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‘Cooperation for the transition to a green economy’, #coops4dev’s latest global research report, co-produced by all ICA global and regional offices in the framework of the ICA-EU Partnership highlights how the cooperative is a model of choice to tackle climate change.


A new thematic research publication was released on 23 September and provides an innovative overview on how cooperatives are acting to protect the environment, as well as mitigate and adapt to the impacts of climate change and environmental degradation.


With a specific focus on how Principle 7 on Concern for Community is put into action, the report covers 8 case studies from all ICA regions and showcases a variety of environmental actions from cooperative enterprises. Examples include the access and management of natural habitats and resources through cooperative approaches, innovative responses to minimise environmental impacts, and programmes and good practices from ICA members. It features cooperatives of varying sizes and areas of activity, specifically in the energy, forestry, housing, transport, and finance sectors. From Asia and Pacific region, case studies on cooperatives from Australia and Thailand have been developed whose work is aligned with UN Sustainable Development Goals (SDGs) vis-a-vis the environment.


The report demonstrates that cooperatives contribute to sustainable practices in a variety of ways. For instance, by organising the provision of ecologically sound services such as renewable energy, or through cooperative education and training on the environment. Overall, the cooperative enterprise model can be a viable alternative to business as usual and is set to become an enterprise model of choice in tackling climate change and environmental degradation.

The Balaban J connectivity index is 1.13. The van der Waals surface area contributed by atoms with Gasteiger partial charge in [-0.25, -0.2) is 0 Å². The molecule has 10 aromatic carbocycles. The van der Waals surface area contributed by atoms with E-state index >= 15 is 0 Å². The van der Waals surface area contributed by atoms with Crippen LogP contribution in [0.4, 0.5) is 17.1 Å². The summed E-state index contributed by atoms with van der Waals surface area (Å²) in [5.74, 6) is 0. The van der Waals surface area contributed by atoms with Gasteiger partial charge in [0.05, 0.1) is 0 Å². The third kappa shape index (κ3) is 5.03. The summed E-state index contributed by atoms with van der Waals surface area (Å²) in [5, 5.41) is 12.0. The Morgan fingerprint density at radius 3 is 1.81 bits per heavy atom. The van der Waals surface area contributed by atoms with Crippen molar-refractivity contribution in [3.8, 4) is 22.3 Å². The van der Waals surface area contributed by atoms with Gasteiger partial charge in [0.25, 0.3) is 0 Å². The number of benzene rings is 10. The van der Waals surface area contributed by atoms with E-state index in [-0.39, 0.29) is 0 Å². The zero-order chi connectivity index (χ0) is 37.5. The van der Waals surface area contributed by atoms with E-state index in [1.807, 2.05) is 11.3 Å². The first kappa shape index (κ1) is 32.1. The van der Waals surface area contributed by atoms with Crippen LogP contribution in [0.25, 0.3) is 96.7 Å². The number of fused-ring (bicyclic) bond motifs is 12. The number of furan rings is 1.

The publication also focuses on cooperative contributions to the UN Sustainable Development Goals (SDGs), including SDG 13 on climate action and SDG 7 on clean and renewable energy. It suggests there is a clear need for meaningful action and places a clear emphasis on the necessity of systemic economic and social change to rise to the climate challenge. This perspective is amplified against a new backdrop of insecurity and urgency since the onset of the COVID-19 pandemic, alongside the recent assessments of the Intergovernmental Panel on Climate Change (IPCC).


The report was endorsed by key stakeholders, including high-level representatives from the cooperative movement, civil society, and research bodies of the United Nations. Ilcheong Yi, Senior Research Coordinator of the United Nations Research Institute for Social Development (UNRISD) stated:


"Illustrating how the cooperative movement as a model of ecological equilibrium incorporates the values of cooperation, solidarity, self-management and democracy in planet-centred development approaches, this research contributes to developing holistic policies and institutions to achieve economic, social, and environmental objectives. I recommend it as a must-read for those searching for a realistic means of sustainable development in 2021 and beyond".


The report can be read at the coops4dev website.